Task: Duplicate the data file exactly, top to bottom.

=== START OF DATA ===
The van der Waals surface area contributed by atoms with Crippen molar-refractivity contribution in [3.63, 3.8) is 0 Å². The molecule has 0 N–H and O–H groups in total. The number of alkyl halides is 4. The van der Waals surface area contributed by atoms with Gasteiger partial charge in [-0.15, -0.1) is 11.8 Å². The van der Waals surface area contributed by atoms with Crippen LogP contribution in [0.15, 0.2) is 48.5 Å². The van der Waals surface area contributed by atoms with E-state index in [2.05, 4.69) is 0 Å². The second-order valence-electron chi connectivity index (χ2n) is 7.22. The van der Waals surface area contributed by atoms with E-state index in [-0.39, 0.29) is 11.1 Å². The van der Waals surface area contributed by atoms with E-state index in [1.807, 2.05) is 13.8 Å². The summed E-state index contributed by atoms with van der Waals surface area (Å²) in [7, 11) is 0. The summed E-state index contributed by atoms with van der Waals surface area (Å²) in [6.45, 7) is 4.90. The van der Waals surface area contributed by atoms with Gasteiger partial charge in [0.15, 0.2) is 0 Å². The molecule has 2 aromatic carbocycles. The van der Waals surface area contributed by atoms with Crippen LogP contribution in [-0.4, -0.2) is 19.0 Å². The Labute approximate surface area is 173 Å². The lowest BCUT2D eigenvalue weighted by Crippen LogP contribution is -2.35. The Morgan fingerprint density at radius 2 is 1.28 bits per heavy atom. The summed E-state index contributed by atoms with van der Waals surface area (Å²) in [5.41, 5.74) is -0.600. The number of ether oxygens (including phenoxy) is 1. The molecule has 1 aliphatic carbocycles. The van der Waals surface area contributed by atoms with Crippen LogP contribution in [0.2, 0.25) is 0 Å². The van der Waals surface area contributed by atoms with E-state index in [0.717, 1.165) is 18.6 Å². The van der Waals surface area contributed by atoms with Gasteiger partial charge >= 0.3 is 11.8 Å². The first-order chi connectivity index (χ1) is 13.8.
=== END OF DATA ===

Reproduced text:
The van der Waals surface area contributed by atoms with Crippen molar-refractivity contribution in [3.63, 3.8) is 0 Å². The molecule has 0 N–H and O–H groups in total. The number of alkyl halides is 4. The van der Waals surface area contributed by atoms with Gasteiger partial charge in [-0.15, -0.1) is 11.8 Å². The van der Waals surface area contributed by atoms with Crippen LogP contribution in [0.15, 0.2) is 48.5 Å². The van der Waals surface area contributed by atoms with E-state index in [2.05, 4.69) is 0 Å². The second-order valence-electron chi connectivity index (χ2n) is 7.22. The van der Waals surface area contributed by atoms with E-state index in [-0.39, 0.29) is 11.1 Å². The van der Waals surface area contributed by atoms with E-state index in [1.807, 2.05) is 13.8 Å². The summed E-state index contributed by atoms with van der Waals surface area (Å²) in [7, 11) is 0. The summed E-state index contributed by atoms with van der Waals surface area (Å²) in [6.45, 7) is 4.90. The van der Waals surface area contributed by atoms with Gasteiger partial charge in [0.15, 0.2) is 0 Å². The molecule has 2 aromatic carbocycles. The van der Waals surface area contributed by atoms with Crippen LogP contribution in [-0.4, -0.2) is 19.0 Å². The Labute approximate surface area is 173 Å². The lowest BCUT2D eigenvalue weighted by Crippen LogP contribution is -2.35. The Morgan fingerprint density at radius 2 is 1.28 bits per heavy atom. The summed E-state index contributed by atoms with van der Waals surface area (Å²) in [5.41, 5.74) is -0.600. The number of ether oxygens (including phenoxy) is 1. The molecule has 1 aliphatic carbocycles. The van der Waals surface area contributed by atoms with Crippen LogP contribution in [0.2, 0.25) is 0 Å². The van der Waals surface area contributed by atoms with E-state index in [0.717, 1.165) is 18.6 Å². The van der Waals surface area contributed by atoms with Gasteiger partial charge >= 0.3 is 11.8 Å². The first-order chi connectivity index (χ1) is 13.8.